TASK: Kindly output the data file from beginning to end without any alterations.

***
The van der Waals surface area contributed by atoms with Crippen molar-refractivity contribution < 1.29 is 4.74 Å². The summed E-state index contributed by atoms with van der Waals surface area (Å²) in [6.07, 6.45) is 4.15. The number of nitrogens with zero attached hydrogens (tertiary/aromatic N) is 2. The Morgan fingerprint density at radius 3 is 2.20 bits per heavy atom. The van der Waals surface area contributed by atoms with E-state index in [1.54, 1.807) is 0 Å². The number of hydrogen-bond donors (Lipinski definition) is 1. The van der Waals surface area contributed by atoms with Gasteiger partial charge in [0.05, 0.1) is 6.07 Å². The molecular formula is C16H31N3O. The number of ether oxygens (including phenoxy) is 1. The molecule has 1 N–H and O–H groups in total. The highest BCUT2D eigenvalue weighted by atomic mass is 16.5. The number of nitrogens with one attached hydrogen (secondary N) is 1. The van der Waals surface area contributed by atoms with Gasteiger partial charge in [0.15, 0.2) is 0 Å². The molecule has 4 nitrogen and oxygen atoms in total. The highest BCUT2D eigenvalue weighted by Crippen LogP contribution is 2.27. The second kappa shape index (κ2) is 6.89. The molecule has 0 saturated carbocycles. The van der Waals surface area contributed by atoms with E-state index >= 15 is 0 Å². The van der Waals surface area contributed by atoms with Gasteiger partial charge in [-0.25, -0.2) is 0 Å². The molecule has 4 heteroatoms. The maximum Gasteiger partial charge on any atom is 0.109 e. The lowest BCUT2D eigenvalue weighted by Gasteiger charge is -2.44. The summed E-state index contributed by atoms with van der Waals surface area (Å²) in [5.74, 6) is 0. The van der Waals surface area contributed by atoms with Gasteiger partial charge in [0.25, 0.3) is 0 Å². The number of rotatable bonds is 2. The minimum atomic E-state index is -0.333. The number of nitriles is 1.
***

The van der Waals surface area contributed by atoms with Crippen molar-refractivity contribution < 1.29 is 4.74 Å². The summed E-state index contributed by atoms with van der Waals surface area (Å²) in [6.07, 6.45) is 4.15. The number of nitrogens with zero attached hydrogens (tertiary/aromatic N) is 2. The Morgan fingerprint density at radius 3 is 2.20 bits per heavy atom. The van der Waals surface area contributed by atoms with E-state index in [1.54, 1.807) is 0 Å². The number of hydrogen-bond donors (Lipinski definition) is 1. The van der Waals surface area contributed by atoms with Gasteiger partial charge in [0.05, 0.1) is 6.07 Å². The molecular formula is C16H31N3O. The number of ether oxygens (including phenoxy) is 1. The molecule has 1 N–H and O–H groups in total. The highest BCUT2D eigenvalue weighted by atomic mass is 16.5. The number of nitrogens with one attached hydrogen (secondary N) is 1. The van der Waals surface area contributed by atoms with Gasteiger partial charge in [0.15, 0.2) is 0 Å². The molecule has 4 nitrogen and oxygen atoms in total. The highest BCUT2D eigenvalue weighted by Crippen LogP contribution is 2.27. The second kappa shape index (κ2) is 6.89. The molecule has 0 saturated carbocycles. The van der Waals surface area contributed by atoms with E-state index >= 15 is 0 Å². The van der Waals surface area contributed by atoms with Gasteiger partial charge in [-0.25, -0.2) is 0 Å². The molecule has 4 heteroatoms. The maximum Gasteiger partial charge on any atom is 0.109 e. The lowest BCUT2D eigenvalue weighted by Gasteiger charge is -2.44. The summed E-state index contributed by atoms with van der Waals surface area (Å²) in [5.74, 6) is 0. The van der Waals surface area contributed by atoms with Gasteiger partial charge in [0.25, 0.3) is 0 Å². The number of rotatable bonds is 2. The minimum atomic E-state index is -0.333. The number of nitriles is 1.